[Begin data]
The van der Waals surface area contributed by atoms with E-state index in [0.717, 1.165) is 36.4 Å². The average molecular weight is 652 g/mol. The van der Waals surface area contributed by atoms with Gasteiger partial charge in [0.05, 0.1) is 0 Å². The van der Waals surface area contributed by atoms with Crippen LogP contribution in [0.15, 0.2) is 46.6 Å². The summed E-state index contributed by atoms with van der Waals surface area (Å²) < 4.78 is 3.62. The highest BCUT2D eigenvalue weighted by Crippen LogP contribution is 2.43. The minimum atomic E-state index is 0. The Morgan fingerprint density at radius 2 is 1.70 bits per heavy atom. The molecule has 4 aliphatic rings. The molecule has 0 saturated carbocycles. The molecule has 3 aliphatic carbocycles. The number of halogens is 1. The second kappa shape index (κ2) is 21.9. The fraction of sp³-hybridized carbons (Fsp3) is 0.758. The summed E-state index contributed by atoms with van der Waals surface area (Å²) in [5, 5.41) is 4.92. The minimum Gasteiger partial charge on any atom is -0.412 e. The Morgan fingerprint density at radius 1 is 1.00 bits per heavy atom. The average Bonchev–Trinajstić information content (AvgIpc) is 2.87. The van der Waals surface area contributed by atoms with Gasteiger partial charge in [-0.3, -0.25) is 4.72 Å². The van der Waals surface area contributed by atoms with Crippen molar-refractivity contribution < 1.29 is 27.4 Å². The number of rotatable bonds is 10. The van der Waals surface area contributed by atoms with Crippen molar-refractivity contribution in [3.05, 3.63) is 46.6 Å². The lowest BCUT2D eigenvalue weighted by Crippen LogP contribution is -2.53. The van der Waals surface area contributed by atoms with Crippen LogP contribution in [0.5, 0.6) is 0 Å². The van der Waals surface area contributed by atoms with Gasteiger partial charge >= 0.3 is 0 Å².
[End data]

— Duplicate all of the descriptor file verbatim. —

The van der Waals surface area contributed by atoms with E-state index in [0.717, 1.165) is 36.4 Å². The average molecular weight is 652 g/mol. The van der Waals surface area contributed by atoms with Gasteiger partial charge in [0.05, 0.1) is 0 Å². The van der Waals surface area contributed by atoms with Crippen LogP contribution in [0.15, 0.2) is 46.6 Å². The summed E-state index contributed by atoms with van der Waals surface area (Å²) < 4.78 is 3.62. The highest BCUT2D eigenvalue weighted by Crippen LogP contribution is 2.43. The minimum atomic E-state index is 0. The Morgan fingerprint density at radius 2 is 1.70 bits per heavy atom. The molecule has 4 aliphatic rings. The molecule has 0 saturated carbocycles. The molecule has 3 aliphatic carbocycles. The number of halogens is 1. The second kappa shape index (κ2) is 21.9. The fraction of sp³-hybridized carbons (Fsp3) is 0.758. The summed E-state index contributed by atoms with van der Waals surface area (Å²) in [5, 5.41) is 4.92. The minimum Gasteiger partial charge on any atom is -0.412 e. The Morgan fingerprint density at radius 1 is 1.00 bits per heavy atom. The average Bonchev–Trinajstić information content (AvgIpc) is 2.87. The van der Waals surface area contributed by atoms with Gasteiger partial charge in [-0.3, -0.25) is 4.72 Å². The van der Waals surface area contributed by atoms with Crippen molar-refractivity contribution < 1.29 is 27.4 Å². The number of rotatable bonds is 10. The van der Waals surface area contributed by atoms with Crippen molar-refractivity contribution in [3.05, 3.63) is 46.6 Å². The lowest BCUT2D eigenvalue weighted by Crippen LogP contribution is -2.53. The van der Waals surface area contributed by atoms with Crippen LogP contribution in [0.5, 0.6) is 0 Å². The van der Waals surface area contributed by atoms with Gasteiger partial charge >= 0.3 is 0 Å².